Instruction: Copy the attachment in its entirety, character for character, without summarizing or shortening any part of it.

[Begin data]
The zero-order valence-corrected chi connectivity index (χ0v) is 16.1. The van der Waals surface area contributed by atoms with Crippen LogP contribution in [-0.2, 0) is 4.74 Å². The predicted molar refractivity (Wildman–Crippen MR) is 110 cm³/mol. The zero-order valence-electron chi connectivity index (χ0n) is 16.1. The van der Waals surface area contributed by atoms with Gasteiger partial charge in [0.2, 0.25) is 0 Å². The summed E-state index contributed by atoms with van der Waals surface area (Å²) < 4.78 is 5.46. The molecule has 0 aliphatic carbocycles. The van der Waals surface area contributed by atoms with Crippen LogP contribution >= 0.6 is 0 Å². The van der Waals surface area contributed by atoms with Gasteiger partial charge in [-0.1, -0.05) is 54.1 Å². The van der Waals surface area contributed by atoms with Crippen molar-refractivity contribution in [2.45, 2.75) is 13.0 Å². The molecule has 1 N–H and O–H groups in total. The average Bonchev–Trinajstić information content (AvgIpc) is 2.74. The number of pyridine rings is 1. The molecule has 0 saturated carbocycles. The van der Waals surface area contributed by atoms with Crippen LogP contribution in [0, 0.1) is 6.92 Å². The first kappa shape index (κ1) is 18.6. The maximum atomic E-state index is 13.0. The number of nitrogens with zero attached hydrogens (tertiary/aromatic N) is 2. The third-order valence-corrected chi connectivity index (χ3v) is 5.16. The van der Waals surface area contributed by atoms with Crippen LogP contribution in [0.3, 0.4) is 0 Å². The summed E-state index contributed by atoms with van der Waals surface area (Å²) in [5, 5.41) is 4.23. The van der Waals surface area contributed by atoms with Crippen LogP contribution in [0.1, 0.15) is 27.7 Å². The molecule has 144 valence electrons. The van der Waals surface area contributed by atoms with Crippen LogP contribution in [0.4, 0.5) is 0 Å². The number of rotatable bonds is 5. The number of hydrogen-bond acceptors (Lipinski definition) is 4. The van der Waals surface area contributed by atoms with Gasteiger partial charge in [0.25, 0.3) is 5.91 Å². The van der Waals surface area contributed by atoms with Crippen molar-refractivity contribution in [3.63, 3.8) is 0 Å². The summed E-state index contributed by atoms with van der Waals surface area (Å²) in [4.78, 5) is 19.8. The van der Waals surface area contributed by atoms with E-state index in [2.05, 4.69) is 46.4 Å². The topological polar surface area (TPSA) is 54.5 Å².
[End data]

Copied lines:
The zero-order valence-corrected chi connectivity index (χ0v) is 16.1. The van der Waals surface area contributed by atoms with Crippen LogP contribution in [-0.2, 0) is 4.74 Å². The predicted molar refractivity (Wildman–Crippen MR) is 110 cm³/mol. The zero-order valence-electron chi connectivity index (χ0n) is 16.1. The van der Waals surface area contributed by atoms with Gasteiger partial charge in [0.2, 0.25) is 0 Å². The summed E-state index contributed by atoms with van der Waals surface area (Å²) < 4.78 is 5.46. The molecule has 0 aliphatic carbocycles. The van der Waals surface area contributed by atoms with Crippen LogP contribution >= 0.6 is 0 Å². The van der Waals surface area contributed by atoms with Gasteiger partial charge in [-0.1, -0.05) is 54.1 Å². The van der Waals surface area contributed by atoms with Crippen molar-refractivity contribution in [2.45, 2.75) is 13.0 Å². The molecule has 1 N–H and O–H groups in total. The average Bonchev–Trinajstić information content (AvgIpc) is 2.74. The number of pyridine rings is 1. The molecule has 0 saturated carbocycles. The van der Waals surface area contributed by atoms with Crippen LogP contribution in [0, 0.1) is 6.92 Å². The first kappa shape index (κ1) is 18.6. The maximum atomic E-state index is 13.0. The number of nitrogens with zero attached hydrogens (tertiary/aromatic N) is 2. The third-order valence-corrected chi connectivity index (χ3v) is 5.16. The van der Waals surface area contributed by atoms with Crippen LogP contribution in [0.3, 0.4) is 0 Å². The summed E-state index contributed by atoms with van der Waals surface area (Å²) in [5, 5.41) is 4.23. The van der Waals surface area contributed by atoms with Crippen LogP contribution in [0.1, 0.15) is 27.7 Å². The molecule has 144 valence electrons. The van der Waals surface area contributed by atoms with Crippen LogP contribution in [0.4, 0.5) is 0 Å². The number of rotatable bonds is 5. The number of hydrogen-bond acceptors (Lipinski definition) is 4. The van der Waals surface area contributed by atoms with Gasteiger partial charge in [0.25, 0.3) is 5.91 Å². The van der Waals surface area contributed by atoms with Crippen molar-refractivity contribution in [3.63, 3.8) is 0 Å². The summed E-state index contributed by atoms with van der Waals surface area (Å²) in [4.78, 5) is 19.8. The van der Waals surface area contributed by atoms with E-state index in [2.05, 4.69) is 46.4 Å². The topological polar surface area (TPSA) is 54.5 Å².